Learning About Kamala Devi Harris

As the holidays approach and we envision a
time of peace, love and caring I hope you, your
families and friends are well, safe and in a
peaceful place in your own lives. I hope the
division that marked our political scene has
become a thing of the past. I hope
we have entered a time of healing and
understanding.

With this in mind let us read
the story of Kamala Harris. She is noteworthy
as the first female vice president and the first
woman of color in that role. She is notable in
many other ways. I have included here an
excerpt from Wikipedia that tells her story.
I’m sure we will learn a great deal more as
she takes her place in national government.
From Wikipedia—

Kamala Devi Harris (/ˈkɑːmələ/ KAH-mə-lə; born October
20, 1964) is an American politician and attorney, the junior
United States senator from California, and the vice
president-elect of the United States.
A member of the Democratic Party, she will become vice
president on January 20, 2021, alongside President-elect
Joe Biden, having defeated incumbent president Donald
Trump and Vice President Mike Pence in the 2020 election.
She will be the United States’ first female vice president, the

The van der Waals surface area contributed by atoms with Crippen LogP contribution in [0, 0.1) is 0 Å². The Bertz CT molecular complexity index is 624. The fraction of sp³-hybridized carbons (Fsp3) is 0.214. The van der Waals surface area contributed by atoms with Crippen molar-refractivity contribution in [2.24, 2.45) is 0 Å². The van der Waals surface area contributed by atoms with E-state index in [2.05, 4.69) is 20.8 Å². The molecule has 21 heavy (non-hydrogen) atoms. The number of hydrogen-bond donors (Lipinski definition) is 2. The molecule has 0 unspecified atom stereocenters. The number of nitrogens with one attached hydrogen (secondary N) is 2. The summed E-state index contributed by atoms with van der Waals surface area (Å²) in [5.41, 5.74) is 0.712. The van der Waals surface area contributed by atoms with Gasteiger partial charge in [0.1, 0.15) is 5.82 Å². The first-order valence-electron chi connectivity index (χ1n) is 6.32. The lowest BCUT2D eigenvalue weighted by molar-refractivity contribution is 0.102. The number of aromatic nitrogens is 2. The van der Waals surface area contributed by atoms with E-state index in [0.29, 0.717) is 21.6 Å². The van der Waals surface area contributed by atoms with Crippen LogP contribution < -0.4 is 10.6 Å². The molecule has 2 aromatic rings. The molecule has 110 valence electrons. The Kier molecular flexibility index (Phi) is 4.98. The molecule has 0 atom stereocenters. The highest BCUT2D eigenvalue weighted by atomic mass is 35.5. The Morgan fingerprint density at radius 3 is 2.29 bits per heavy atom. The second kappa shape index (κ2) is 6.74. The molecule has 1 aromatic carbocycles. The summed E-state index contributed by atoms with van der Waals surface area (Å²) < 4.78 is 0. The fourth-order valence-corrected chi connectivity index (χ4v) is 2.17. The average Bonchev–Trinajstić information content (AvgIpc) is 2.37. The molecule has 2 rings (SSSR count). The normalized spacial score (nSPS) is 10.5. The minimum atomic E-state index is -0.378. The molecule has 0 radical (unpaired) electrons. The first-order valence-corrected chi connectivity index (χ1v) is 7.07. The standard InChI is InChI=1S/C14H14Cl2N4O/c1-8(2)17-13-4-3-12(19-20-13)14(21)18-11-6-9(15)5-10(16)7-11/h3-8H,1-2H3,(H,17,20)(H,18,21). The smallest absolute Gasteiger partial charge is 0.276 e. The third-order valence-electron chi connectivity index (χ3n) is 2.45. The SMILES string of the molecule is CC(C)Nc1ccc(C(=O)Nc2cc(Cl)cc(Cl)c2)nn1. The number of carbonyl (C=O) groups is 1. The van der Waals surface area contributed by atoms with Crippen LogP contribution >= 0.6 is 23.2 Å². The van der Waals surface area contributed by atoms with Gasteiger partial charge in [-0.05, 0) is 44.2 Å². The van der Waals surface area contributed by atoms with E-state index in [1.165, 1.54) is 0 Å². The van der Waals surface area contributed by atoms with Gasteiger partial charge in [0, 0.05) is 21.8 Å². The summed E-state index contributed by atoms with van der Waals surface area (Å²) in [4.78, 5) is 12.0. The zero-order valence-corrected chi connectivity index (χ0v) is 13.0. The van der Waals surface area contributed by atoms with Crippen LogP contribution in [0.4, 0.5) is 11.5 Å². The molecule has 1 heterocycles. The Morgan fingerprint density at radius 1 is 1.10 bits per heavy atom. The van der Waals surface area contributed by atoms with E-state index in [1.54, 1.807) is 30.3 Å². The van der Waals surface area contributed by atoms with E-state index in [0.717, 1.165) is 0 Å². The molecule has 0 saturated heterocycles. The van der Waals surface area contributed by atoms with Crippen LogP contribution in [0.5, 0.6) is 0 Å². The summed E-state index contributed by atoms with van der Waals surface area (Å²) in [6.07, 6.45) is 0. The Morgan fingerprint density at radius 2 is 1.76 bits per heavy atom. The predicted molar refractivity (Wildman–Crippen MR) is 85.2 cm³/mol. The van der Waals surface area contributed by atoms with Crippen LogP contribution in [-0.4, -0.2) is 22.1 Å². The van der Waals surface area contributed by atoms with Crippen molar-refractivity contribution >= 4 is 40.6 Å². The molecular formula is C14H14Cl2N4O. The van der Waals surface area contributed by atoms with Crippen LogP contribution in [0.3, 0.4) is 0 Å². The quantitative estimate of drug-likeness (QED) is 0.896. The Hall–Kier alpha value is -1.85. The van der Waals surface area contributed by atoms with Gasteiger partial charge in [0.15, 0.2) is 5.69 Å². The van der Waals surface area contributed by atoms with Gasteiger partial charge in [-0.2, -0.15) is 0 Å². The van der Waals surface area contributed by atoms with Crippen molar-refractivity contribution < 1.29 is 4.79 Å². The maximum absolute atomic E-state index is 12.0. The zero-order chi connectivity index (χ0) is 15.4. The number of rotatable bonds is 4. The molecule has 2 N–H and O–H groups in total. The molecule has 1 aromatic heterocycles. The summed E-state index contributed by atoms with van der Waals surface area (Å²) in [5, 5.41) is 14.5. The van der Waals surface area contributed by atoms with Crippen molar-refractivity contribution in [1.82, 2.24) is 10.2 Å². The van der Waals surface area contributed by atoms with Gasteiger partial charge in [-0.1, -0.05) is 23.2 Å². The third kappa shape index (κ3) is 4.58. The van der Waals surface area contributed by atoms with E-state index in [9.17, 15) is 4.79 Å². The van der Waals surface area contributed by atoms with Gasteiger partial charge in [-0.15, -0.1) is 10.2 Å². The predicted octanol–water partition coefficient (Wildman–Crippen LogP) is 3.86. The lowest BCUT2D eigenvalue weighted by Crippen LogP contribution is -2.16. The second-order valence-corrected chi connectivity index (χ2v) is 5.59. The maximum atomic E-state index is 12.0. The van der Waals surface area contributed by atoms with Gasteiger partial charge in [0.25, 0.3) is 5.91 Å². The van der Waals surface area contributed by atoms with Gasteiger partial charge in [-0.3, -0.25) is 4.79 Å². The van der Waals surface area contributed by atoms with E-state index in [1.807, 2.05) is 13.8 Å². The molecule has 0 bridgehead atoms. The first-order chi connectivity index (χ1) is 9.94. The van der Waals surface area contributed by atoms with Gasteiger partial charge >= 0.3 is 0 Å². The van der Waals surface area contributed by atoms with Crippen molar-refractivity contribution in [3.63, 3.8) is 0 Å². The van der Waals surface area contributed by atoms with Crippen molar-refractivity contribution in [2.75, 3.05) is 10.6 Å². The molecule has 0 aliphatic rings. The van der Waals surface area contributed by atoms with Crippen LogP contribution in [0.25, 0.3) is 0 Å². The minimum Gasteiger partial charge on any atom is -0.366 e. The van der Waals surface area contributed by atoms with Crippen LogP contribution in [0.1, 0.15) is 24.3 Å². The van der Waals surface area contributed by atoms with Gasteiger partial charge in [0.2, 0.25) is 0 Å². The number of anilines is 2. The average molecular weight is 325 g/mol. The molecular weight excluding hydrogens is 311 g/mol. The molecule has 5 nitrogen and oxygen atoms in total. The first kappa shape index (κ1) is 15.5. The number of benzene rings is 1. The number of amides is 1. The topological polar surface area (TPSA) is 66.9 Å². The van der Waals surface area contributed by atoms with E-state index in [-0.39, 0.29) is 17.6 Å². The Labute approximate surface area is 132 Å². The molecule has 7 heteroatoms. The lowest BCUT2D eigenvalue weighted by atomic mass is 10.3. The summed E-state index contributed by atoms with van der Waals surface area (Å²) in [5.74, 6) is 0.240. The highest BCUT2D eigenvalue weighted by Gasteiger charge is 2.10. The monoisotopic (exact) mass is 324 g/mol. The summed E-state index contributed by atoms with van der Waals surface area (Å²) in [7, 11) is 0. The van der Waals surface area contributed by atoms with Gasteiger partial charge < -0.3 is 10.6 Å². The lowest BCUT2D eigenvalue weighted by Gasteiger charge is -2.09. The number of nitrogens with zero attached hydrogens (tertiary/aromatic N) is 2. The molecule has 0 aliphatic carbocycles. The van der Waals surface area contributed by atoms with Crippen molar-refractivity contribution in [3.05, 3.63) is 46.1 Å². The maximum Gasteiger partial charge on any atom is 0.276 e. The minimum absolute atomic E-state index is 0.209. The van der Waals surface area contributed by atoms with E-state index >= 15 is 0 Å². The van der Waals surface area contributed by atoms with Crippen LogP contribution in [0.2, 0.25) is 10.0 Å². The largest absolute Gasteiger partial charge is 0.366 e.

highest-ranking female elected official in US history, and the
first Asian American and first African American vice
president.
Born in Oakland, California, Harris graduated from
Howard University and the University of California, Hastings
College of the Law. She began her career in the Alameda
County District Attorney’s Office, before being recruited to
the San Francisco District Attorney’s Office and later the City
Attorney of San Francisco’s office. In 2003, she was elected
district attorney of San Francisco. She was elected Attorney
General of California in 2010 and re-elected in 2014. Harris
has served as the junior United States senator from
California since 2017.
Harris’ mother, Shyamala Gopalan, a biologist whose
work on the progesterone receptor gene stimulated
advances in breast cancer research, had arrived in the US
from Tamil Nadu in India in 1958 as a 19-year-old graduate
student in nutrition and endocrinology at the University of
California, Berkeley; Gopalan received her PhD in 1964. Her
father, Donald J. Harris, is a Stanford University professor
emeritus of economics, who arrived in the US from British
Jamaica in 1961 for graduate study at UC Berkeley, receiving
a PhD in economics in 1966. Along with her younger sister,
Maya, Harris lived in Berkeley, California, briefly on Milvia
Street in central Berkeley, then a duplex on Bancroft with a

significant Black population.
Her parents divorced when she was seven. Harris has said